Workers from Cork City and county councils will remain on flood alert for the next few days as high tides threaten coastal areas.
Flood warnings were put in place last night as businesses in the city centre set about protecting their properties with sandbags and floodgates.
The main areas of concern centred again on the central island around Union Quay and Morrison’s Quay, while roads in the area were closed off as a precautionary measure.
However, following high tide yesterday evening, emergency services said there appeared to have been no damage.
Jim O’Donovan, head of the city council’s environment department, said while there was “ponding” flooding from the heavy rain, there was little tidal flooding from the rising tide. He said there was street flooding at Union Quay and Morrison’s Quay but not enough to damage properties.
He said city council employees would remain on call until Sunday night, when the high tides are expected to recede. “We will be on-call all weekend and we will mobilise whatever staff and equipment are needed,” he said.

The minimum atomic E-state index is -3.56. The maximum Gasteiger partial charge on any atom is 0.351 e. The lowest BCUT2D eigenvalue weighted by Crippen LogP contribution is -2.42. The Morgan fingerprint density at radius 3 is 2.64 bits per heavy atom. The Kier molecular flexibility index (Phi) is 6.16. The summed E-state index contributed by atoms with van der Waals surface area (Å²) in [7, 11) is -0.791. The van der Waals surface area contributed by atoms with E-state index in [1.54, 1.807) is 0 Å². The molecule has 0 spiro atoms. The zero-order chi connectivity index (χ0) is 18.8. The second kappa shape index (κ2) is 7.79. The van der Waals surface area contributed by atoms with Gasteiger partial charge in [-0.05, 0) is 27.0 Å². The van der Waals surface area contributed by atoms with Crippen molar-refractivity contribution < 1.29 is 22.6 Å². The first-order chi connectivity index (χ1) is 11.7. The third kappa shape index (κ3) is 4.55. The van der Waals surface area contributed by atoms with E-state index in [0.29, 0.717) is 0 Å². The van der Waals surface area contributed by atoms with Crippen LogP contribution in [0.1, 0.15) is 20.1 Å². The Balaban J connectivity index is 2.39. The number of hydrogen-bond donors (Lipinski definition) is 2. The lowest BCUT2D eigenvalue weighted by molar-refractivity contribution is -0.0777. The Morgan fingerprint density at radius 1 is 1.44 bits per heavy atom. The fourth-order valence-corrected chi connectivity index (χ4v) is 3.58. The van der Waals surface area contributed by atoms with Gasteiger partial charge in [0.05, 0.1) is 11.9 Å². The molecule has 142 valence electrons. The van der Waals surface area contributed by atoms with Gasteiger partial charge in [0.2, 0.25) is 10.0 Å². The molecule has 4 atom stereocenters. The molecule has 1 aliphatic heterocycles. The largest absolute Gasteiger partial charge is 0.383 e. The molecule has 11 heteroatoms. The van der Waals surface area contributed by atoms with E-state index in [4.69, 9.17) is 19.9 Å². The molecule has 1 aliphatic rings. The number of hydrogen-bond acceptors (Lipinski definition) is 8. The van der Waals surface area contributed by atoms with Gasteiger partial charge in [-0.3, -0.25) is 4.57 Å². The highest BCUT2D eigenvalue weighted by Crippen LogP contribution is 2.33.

A Cork County Council spokesman said it had also mobilised staff after getting a weather warning from the Office of Public Works that high tides with a coastal surge of 0.3m are predicted for the next couple of days.
“We had a meeting of our Serious Assessment Weather Team midweek and decided to put our workers on alert for the next few days,” the spokesman said.
He said while all low-lying coastal areas are potentially under threat, most attention was likely to be on Youghal and Bantry which had fallen victim in the past to tidal flooding.
Skibbereen and Clonakilty also suffered in recent years, but normally it required a combination of heavy rain, winds, and high tides to trigger floods there.
© Irish Examiner Ltd. All rights reserved